The prototype looks very similar to our modern CT scanners, and the original is on display in the Science Museum in South Kensington, London. The scanning time was four minutes per slice, and the slice thickness was a little more than 1 cm. There was no computer attached to the machine, and the data were taken on magnetic tape by car to be analyzed by EMI at Hayes. The data were reconstructed using an ICL 1905 mainframe computer and a picture with an 80 x 80 matrix that took 20 minutes to reconstruct. The data could have been reconstructed using a 160 x 160 matrix; however, this would have taken much more time.
The first patient scanned was a 41-year-old woman with a possible frontal lobe tumor. The data were acquired and the tapes were sent to EMI, with results returned after two days. The cystic tumor in the left frontal lobe was clearly shown (Figure 3), and Ambrose said the result caused Hounsfield and himself to jump up and down like football players who had just scored a winning goal.
The scan is presented in the opposite direction from modern scans and is viewed as a neurosurgeon would look, which is from above. Modern scans are viewed as looking from below upward. The reverse of the Polaroid has the words "original 1st patient scanned." The preliminary results were presented at the 32nd annual congress of the British Institute of Radiology, which was held at Imperial College in April 1972. The paper produced a sensation, and the first press announcement was in The Times on 21 April 1972.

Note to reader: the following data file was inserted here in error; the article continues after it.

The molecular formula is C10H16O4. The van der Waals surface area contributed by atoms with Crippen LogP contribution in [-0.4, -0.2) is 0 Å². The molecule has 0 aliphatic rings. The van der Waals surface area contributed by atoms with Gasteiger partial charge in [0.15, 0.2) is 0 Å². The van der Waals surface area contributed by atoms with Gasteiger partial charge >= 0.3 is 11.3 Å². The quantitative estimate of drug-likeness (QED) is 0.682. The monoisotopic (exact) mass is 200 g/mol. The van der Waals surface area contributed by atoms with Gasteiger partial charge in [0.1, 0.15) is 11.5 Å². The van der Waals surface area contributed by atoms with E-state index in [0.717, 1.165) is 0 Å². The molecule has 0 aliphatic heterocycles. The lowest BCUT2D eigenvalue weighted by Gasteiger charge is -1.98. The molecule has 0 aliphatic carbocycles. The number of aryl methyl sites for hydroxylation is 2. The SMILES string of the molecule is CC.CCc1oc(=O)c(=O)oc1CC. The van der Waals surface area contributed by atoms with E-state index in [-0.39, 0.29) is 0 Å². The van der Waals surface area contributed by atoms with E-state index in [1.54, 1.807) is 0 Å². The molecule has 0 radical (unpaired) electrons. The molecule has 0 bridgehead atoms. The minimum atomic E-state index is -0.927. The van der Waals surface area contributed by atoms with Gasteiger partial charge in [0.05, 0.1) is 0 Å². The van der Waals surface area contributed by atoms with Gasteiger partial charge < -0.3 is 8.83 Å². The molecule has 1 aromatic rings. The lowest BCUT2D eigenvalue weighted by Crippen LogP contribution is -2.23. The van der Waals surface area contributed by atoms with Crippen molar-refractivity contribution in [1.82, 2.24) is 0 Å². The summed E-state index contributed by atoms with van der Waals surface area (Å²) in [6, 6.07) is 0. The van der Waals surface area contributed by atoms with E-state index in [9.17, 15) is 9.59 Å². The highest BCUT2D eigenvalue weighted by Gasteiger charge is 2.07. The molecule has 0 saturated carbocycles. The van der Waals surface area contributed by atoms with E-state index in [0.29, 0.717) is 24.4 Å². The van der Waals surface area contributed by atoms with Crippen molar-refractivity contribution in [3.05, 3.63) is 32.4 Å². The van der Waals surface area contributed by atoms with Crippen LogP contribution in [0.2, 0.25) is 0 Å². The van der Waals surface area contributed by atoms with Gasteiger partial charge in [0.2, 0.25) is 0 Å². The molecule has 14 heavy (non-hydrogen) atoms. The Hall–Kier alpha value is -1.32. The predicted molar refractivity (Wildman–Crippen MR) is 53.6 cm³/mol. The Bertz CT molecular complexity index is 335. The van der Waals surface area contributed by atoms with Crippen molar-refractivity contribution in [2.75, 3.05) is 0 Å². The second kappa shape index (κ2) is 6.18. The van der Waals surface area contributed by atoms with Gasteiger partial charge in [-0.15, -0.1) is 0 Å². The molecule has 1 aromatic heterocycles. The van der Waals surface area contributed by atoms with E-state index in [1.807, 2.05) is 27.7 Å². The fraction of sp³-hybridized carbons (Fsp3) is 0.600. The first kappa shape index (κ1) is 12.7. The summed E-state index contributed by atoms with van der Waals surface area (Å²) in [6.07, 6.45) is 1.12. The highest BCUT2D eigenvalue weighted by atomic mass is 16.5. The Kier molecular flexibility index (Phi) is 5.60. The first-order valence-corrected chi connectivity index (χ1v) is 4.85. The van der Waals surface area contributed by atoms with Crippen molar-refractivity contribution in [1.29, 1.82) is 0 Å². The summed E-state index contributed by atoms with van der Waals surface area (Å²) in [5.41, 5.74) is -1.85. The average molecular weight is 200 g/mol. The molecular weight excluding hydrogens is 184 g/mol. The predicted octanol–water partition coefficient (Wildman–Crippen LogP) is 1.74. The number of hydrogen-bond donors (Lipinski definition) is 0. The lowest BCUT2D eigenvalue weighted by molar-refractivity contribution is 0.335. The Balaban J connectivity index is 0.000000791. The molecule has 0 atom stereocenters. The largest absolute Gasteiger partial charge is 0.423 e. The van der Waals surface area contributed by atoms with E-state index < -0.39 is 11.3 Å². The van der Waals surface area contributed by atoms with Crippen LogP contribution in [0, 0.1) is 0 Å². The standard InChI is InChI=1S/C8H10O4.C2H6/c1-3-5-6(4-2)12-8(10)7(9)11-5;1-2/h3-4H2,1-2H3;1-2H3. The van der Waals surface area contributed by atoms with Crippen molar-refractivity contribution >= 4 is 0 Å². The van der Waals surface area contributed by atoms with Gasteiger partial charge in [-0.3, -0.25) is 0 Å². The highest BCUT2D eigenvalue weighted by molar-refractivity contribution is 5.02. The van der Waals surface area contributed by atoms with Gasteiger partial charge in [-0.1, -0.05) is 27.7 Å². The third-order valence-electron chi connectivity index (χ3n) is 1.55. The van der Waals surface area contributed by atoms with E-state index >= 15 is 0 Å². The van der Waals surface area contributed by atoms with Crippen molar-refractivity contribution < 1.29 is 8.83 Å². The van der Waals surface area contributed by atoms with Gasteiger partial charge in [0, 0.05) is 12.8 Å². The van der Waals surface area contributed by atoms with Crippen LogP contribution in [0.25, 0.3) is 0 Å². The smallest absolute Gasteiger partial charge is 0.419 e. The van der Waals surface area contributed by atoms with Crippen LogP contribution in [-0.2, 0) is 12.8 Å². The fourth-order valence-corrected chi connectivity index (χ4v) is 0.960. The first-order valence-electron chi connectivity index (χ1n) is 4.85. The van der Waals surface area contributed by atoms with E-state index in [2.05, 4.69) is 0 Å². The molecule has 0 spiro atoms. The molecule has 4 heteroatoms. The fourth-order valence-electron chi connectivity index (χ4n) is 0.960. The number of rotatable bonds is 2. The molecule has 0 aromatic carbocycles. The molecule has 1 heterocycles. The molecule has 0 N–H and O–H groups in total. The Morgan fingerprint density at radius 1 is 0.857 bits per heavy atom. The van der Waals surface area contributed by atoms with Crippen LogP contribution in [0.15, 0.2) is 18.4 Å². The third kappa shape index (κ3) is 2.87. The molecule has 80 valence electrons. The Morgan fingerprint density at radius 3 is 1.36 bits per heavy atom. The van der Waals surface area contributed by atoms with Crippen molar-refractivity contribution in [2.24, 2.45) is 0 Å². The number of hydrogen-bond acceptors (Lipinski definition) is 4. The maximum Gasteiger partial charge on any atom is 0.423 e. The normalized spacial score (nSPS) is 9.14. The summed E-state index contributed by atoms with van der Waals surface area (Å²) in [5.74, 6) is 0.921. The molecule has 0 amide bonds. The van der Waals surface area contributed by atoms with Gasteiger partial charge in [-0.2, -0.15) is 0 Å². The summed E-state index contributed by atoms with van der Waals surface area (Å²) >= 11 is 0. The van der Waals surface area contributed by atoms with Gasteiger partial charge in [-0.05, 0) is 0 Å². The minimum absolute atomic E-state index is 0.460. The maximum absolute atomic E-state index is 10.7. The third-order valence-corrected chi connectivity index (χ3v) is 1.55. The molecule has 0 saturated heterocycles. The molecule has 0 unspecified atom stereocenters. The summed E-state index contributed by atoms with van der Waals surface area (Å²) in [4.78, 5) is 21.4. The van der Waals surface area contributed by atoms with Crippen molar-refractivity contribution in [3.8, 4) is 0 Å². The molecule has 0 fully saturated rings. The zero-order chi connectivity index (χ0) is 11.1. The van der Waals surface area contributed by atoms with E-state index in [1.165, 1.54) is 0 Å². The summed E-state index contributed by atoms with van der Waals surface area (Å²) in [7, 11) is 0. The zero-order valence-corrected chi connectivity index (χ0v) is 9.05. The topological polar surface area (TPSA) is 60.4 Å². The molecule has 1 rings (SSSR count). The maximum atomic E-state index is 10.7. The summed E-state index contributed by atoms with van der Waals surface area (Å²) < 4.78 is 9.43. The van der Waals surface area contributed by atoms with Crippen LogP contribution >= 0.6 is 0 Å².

EMI then started the production of a brain machine and made five: one for the National Hospital, Queen Square; one for Manchester; one for Glasgow; and two for the U.S. (one for the Mayo Clinic and the other for Massachusetts General Hospital). All machines were installed in the summer of 1973. Radiology was changed forever.
Figure 3. Polaroid image of the first clinical CT scan.
CT scanning has continued to develop since the 1970s. Spiral CT represents a significant advance in the technology of CT scanning and has significantly increased its clinical value. The first clinical cases and performance measurements were presented as a work-in-progress by Willi Kalender, Peter Vock, and Wolfgang Seissler at the 75th anniversary meeting of RSNA in 1989.
The development of spiral CT and multislice scanning was made possible by the advances in computing. Data no longer have to be taken away for analysis but can be reconstructed almost instantaneously. There are amazing results with modern multislice scanners with improved spatial resolution, with virtual endoscopy, and faster scanning enabling complex dynamic studies. This dramatic improvement was made possible because of the provision of higher continuous x-ray power and improvements in computers.
Thomas AMK, Banerjee AK, Busch U. Classic Papers in Modern Diagnostic Radiology. Berlin, NY: Springer Verlag; 2005.
Dr. Adrian Thomas is chairman of the International Society for the History of Radiology and honorary librarian at the British Institute of Radiology.